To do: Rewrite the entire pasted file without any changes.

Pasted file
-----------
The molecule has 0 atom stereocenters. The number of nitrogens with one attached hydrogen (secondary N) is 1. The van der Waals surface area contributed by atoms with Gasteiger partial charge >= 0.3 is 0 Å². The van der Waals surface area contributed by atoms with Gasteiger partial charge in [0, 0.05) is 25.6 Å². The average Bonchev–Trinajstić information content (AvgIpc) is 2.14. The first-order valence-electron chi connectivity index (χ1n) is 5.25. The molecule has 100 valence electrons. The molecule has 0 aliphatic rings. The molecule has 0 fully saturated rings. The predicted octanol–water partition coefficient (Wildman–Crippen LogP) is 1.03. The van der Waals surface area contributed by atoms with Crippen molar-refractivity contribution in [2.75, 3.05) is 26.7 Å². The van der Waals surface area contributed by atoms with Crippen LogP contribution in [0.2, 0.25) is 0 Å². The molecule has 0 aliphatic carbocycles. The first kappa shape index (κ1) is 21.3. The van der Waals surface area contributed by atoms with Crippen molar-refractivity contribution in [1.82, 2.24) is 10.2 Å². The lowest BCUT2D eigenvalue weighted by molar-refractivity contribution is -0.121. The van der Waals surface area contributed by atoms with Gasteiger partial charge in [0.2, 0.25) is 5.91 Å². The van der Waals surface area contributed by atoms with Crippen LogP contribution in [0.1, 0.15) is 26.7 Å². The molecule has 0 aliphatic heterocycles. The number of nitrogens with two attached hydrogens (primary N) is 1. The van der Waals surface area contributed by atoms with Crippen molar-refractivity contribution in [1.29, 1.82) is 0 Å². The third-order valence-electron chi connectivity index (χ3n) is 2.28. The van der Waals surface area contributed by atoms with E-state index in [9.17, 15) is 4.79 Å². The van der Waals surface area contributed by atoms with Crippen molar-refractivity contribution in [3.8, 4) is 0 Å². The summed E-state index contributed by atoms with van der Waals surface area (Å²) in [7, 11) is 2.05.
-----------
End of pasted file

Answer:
The molecule has 0 atom stereocenters. The number of nitrogens with one attached hydrogen (secondary N) is 1. The van der Waals surface area contributed by atoms with Gasteiger partial charge >= 0.3 is 0 Å². The van der Waals surface area contributed by atoms with Gasteiger partial charge in [0, 0.05) is 25.6 Å². The average Bonchev–Trinajstić information content (AvgIpc) is 2.14. The first-order valence-electron chi connectivity index (χ1n) is 5.25. The molecule has 100 valence electrons. The molecule has 0 aliphatic rings. The molecule has 0 fully saturated rings. The predicted octanol–water partition coefficient (Wildman–Crippen LogP) is 1.03. The van der Waals surface area contributed by atoms with Crippen molar-refractivity contribution in [2.75, 3.05) is 26.7 Å². The van der Waals surface area contributed by atoms with Crippen LogP contribution in [0.2, 0.25) is 0 Å². The molecule has 0 aliphatic carbocycles. The first kappa shape index (κ1) is 21.3. The van der Waals surface area contributed by atoms with Crippen molar-refractivity contribution in [1.82, 2.24) is 10.2 Å². The lowest BCUT2D eigenvalue weighted by molar-refractivity contribution is -0.121. The van der Waals surface area contributed by atoms with Gasteiger partial charge in [0.2, 0.25) is 5.91 Å². The van der Waals surface area contributed by atoms with Crippen LogP contribution in [0.1, 0.15) is 26.7 Å². The molecule has 0 aliphatic heterocycles. The number of nitrogens with two attached hydrogens (primary N) is 1. The van der Waals surface area contributed by atoms with Crippen molar-refractivity contribution in [1.29, 1.82) is 0 Å². The third-order valence-electron chi connectivity index (χ3n) is 2.28. The van der Waals surface area contributed by atoms with E-state index in [9.17, 15) is 4.79 Å². The van der Waals surface area contributed by atoms with Crippen molar-refractivity contribution in [3.8, 4) is 0 Å². The summed E-state index contributed by atoms with van der Waals surface area (Å²) in [7, 11) is 2.05.